No...I am saying that I do not want U.S. citizens to have their right to privacy invaded without due process. That's why I said "conversations between two people within the U.S." Assuming that the people in the U.S. are Al Qaeda collaborators does not mean that they automatically lose all constitutional protections. This is my concern (and the fact that we already had a law in place that provided protection while allowing the wiretapping. )
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  10. #290  
    Quote Originally Posted by phurth
    We do get to elect a new President every 4 years - the ultimate check on the Executive.
    Dear God, I do so hope that this is still true.
  11. #291  
    Quote Originally Posted by t2gungho
    No...I am saying that I do not want U.S. citizens to have their right to privacy invaded without due process. That's why I said "conversations between two people within the U.S."
    Fair enough, but that is not what is believed to have taken place in the current situation.
    Assuming that the people in the U.S. are Al Qaeda collaborators does not mean that they automatically lose all constitutional protections.
    There seems to be a real legal debate (as we've already noted) as to whether there is a warrant required for intelligence gathering under these circumstances if that intelligence is not used for a criminal prosecution. At any rate, no one is talking about anyone losing "all constitutional protections".
    This is my concern (and the fact that we already had a law in place that provided protection while allowing the wiretapping. )
    Are you aware of the following news story that appeared on Christmas day?
    Why Bush decided to bypass court in ordering wiretaps
    Panel of judges modified his requests
    - Stewart M. Powell, Hearst Newspapers
    Sunday, December 25, 2005

    Washington -- Government records show that the Bush administration was encountering unprecedented second-guessing by the secret federal surveillance court when President Bush decided to bypass the panel and order surveillance of U.S.-based terror suspects without the court's approval.

    http://www.sfgate.com/cgi-bin/articl...NGCEGD95C1.DTL
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  12. #292  
    Quote Originally Posted by phurth
    Fair enough, but that is not what is believed to have taken place in the current situation.
    That is true..at this point though we are really one step away from that. (and there is no constitutional check on this power).

    Quote Originally Posted by phurth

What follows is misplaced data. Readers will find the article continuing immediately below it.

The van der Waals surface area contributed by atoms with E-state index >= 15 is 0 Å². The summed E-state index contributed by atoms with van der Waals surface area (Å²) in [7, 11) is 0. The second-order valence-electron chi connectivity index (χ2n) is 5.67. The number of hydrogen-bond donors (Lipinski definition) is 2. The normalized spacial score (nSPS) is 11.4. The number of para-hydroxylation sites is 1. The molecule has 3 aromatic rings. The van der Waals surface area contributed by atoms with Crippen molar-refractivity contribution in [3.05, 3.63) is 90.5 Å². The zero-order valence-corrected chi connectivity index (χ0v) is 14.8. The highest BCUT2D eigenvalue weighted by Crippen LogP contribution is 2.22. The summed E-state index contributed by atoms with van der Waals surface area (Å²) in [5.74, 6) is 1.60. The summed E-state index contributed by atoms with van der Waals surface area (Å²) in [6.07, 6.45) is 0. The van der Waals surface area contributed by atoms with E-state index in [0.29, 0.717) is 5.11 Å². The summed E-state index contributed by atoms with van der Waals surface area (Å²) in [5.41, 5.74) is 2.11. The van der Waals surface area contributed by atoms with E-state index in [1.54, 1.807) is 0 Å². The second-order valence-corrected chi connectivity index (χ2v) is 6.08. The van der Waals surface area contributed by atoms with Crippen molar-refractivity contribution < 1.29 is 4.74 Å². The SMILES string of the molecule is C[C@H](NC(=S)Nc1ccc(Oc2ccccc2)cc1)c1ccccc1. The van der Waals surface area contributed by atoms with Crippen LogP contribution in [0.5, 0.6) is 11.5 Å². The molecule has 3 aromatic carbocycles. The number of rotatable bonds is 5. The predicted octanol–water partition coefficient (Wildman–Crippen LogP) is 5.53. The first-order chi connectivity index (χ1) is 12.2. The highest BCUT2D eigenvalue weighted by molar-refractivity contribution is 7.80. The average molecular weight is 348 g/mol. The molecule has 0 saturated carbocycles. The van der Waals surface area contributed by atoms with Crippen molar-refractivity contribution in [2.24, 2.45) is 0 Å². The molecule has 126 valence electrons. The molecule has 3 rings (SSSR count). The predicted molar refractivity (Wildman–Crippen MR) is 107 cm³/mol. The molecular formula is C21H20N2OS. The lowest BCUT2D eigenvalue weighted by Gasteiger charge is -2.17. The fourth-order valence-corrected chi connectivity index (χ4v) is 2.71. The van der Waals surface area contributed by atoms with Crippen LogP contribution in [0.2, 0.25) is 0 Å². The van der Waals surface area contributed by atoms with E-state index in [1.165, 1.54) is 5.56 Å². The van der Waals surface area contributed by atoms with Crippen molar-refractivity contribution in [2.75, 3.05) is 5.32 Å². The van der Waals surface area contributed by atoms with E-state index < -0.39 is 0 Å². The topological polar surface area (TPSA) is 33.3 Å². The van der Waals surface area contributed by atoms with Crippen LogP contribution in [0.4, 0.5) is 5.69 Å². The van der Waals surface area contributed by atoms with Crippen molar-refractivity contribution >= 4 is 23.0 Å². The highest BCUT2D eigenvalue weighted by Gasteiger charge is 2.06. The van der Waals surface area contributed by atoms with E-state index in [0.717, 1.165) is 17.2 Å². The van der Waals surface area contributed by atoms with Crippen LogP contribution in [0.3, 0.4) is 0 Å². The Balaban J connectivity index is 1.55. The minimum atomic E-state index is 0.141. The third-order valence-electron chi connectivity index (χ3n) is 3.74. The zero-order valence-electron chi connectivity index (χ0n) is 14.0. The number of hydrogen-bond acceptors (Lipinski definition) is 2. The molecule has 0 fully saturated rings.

There seems to be a real legal debate (as we've already noted) as to whether there is a warrant required for intelligence gathering under these circumstances if that intelligence is not used for a criminal prosecution. At any rate, no one is talking about anyone losing "all constitutional protections".
    Correct...not all. (But the taking of one constitutional right should not occur without due process.)

    Quote Originally Posted by phurth
    Are you aware of the following news story that appeared on Christmas day?
    I hadn't seen that story, but that brings up some more talking points

    A review of Justice Department reports to Congress shows that the 26-year-old Foreign Intelligence Surveillance Court modified more wiretap requests from the Bush administration than the four previous presidential administrations combined.
    Couldn't a logical explanation for that be that since 9/11 we would be making exponentially more requests for wiretaps (hence you would have a numerical increase in the amount modified/denied)?

    The 1978 Foreign Intelligence Surveillance Act adopted by Congress in the wake of President Richard Nixon's misuse of intelligence agencies before his Watergate resignation sets a high standard for court-approved wiretaps on Americans and resident aliens inside the United States.
    Think about why Congress made the FISA courts to begin with...by this Administration unilaterally deciding to side-step them, it plays right into the reason they were adopted (add to that the fact that we had to find out through the press).
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  13. cardio's Avatar
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    #293